Super-entertaining Takashi Miike crime thriller First Love is a Tarantino-beating bonanza that opens with a decapitated head rolling into frame and doesn’t let up for 108 minutes.
The Yakuza genre is one Miike delved into early on in his career with great success, and now he’s jumped back into the world of Tokyo gangsters in his latest ultra-violent flick.
In First Love we follow Leo and Monica, who fall passionately in love while getting innocently caught up in a drug-smuggling scheme over the course of one raucous night of unadulterated mayhem in Tokyo. A boxer with a brain tumour, a crooked cop with terrible luck, an amputee Chinese gangster and a terrified call girl – who’s stalked by a ghost – come together in action-packed chaos.
Check out this great FIRST LOVE clip entitled The CAR-toon Clip:
And to celebrate the release of his critically acclaimed new movie, we asked the legendary director for 5 of his top Japanese gangster movies. Here are his tips to get started in the brutal genre…
Yakuza to Koso: Jitsuroku Ando-gumi (Junya Sato, 1972)
This is a real yakuza movie by a real yakuza. It is an awesome, dangerous and impossibly miraculous movie. In the sense of the miraculous, it surpasses Star Wars.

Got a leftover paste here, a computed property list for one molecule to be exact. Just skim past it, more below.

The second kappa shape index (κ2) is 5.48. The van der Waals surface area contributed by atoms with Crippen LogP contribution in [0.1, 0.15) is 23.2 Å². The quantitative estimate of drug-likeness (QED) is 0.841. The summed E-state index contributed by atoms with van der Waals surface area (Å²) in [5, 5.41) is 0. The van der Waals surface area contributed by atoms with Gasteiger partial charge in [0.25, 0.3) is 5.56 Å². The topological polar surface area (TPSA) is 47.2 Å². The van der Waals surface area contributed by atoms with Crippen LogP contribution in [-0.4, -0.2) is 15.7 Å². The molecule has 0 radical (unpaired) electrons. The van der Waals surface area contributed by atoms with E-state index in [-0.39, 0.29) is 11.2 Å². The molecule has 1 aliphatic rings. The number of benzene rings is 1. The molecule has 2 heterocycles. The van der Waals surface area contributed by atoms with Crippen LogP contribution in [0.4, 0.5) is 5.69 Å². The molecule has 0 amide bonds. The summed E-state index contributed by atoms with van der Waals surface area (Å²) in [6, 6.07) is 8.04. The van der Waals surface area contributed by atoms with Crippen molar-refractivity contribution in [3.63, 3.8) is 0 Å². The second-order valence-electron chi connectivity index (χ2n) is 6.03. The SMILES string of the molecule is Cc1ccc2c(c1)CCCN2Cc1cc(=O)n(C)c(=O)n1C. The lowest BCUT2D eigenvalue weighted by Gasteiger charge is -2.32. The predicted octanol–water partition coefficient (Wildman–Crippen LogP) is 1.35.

Graveyard of Honor (Kinji Fukasaku, 1975)
This is a twisted masterpiece that depicted human nature through yakuza. I remade this movie with lots of respect.
Yamaguchi-gumi San-daime (Kosaku Yamashita, 1973)
The original story was written by Kazuo Taoka, who was the big boss of Yamaguchi-gumi in the third generation. This movie proved that Japanese people used to have real freedom.
Battles Without Honor and Humanity: Deadly Fight in Hiroshima (Kinji Fukasaku, 1973)
The true stories that this film was based on overtook the reality of the yakuza and portrayed the near future. And now the reality has reached the same situation as the movie. I was amazed by the filmmaker’s courage, his ability of looking into the future and the fact that he turned it into a movie, but he was not killed, as he had political power
Cops vs. Thugs (Kinji Fukasaku, 1975)
This is a movie like a microcosm of Japan after the war. It made first step on the path lead to compliance slavery. I am overwhelmed by the energy and reality of the characters.